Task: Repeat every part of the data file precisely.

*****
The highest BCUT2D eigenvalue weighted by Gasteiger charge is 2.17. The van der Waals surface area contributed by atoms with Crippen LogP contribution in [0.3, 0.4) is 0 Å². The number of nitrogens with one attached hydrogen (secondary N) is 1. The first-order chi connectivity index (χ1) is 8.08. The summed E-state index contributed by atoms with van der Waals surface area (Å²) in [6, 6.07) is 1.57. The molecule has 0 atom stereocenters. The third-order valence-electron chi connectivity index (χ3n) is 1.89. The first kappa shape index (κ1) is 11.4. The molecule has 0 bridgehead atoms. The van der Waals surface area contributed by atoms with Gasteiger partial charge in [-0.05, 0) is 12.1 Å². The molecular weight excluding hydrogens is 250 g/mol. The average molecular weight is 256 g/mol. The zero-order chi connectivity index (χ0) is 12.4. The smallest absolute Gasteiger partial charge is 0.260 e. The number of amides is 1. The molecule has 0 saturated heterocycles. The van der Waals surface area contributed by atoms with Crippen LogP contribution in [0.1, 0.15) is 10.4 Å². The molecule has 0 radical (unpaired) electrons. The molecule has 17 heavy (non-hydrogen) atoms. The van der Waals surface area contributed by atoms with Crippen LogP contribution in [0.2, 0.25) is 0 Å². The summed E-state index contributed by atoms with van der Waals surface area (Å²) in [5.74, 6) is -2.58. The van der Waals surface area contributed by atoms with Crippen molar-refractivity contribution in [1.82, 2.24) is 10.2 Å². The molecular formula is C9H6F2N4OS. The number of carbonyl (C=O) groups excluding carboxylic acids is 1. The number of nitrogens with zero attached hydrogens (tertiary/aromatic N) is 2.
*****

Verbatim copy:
The highest BCUT2D eigenvalue weighted by Gasteiger charge is 2.17. The van der Waals surface area contributed by atoms with Crippen LogP contribution in [0.3, 0.4) is 0 Å². The number of nitrogens with one attached hydrogen (secondary N) is 1. The first-order chi connectivity index (χ1) is 8.08. The summed E-state index contributed by atoms with van der Waals surface area (Å²) in [6, 6.07) is 1.57. The molecule has 0 atom stereocenters. The third-order valence-electron chi connectivity index (χ3n) is 1.89. The first kappa shape index (κ1) is 11.4. The molecule has 0 bridgehead atoms. The van der Waals surface area contributed by atoms with Gasteiger partial charge in [-0.05, 0) is 12.1 Å². The molecular weight excluding hydrogens is 250 g/mol. The average molecular weight is 256 g/mol. The zero-order chi connectivity index (χ0) is 12.4. The smallest absolute Gasteiger partial charge is 0.260 e. The number of amides is 1. The molecule has 0 saturated heterocycles. The van der Waals surface area contributed by atoms with Crippen LogP contribution in [0.1, 0.15) is 10.4 Å². The molecule has 0 radical (unpaired) electrons. The molecule has 17 heavy (non-hydrogen) atoms. The van der Waals surface area contributed by atoms with Crippen LogP contribution in [0.2, 0.25) is 0 Å². The summed E-state index contributed by atoms with van der Waals surface area (Å²) in [5.74, 6) is -2.58. The van der Waals surface area contributed by atoms with Crippen molar-refractivity contribution in [1.82, 2.24) is 10.2 Å². The molecular formula is C9H6F2N4OS. The number of carbonyl (C=O) groups excluding carboxylic acids is 1. The number of nitrogens with zero attached hydrogens (tertiary/aromatic N) is 2.